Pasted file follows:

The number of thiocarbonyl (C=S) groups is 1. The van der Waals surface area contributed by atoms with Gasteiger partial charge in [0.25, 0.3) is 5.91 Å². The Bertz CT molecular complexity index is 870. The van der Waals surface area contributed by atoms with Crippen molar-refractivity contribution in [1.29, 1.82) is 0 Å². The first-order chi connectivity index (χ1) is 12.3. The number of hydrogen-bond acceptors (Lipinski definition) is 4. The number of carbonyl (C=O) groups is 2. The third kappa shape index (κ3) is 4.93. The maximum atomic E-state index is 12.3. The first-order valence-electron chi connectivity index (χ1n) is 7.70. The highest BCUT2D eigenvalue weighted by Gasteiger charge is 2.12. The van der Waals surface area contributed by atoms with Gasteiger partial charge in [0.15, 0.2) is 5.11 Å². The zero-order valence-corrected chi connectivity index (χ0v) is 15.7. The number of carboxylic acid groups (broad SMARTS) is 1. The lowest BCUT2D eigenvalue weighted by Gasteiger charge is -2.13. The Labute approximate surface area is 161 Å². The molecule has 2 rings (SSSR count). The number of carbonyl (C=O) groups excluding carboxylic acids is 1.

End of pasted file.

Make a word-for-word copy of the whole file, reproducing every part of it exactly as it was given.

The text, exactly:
The number of thiocarbonyl (C=S) groups is 1. The van der Waals surface area contributed by atoms with Gasteiger partial charge in [0.25, 0.3) is 5.91 Å². The Bertz CT molecular complexity index is 870. The van der Waals surface area contributed by atoms with Crippen molar-refractivity contribution in [1.29, 1.82) is 0 Å². The first-order chi connectivity index (χ1) is 12.3. The number of hydrogen-bond acceptors (Lipinski definition) is 4. The number of carbonyl (C=O) groups is 2. The third kappa shape index (κ3) is 4.93. The maximum atomic E-state index is 12.3. The first-order valence-electron chi connectivity index (χ1n) is 7.70. The highest BCUT2D eigenvalue weighted by Gasteiger charge is 2.12. The van der Waals surface area contributed by atoms with Gasteiger partial charge in [0.15, 0.2) is 5.11 Å². The zero-order valence-corrected chi connectivity index (χ0v) is 15.7. The number of carboxylic acid groups (broad SMARTS) is 1. The lowest BCUT2D eigenvalue weighted by Gasteiger charge is -2.13. The Labute approximate surface area is 161 Å². The molecule has 2 rings (SSSR count). The number of carbonyl (C=O) groups excluding carboxylic acids is 1.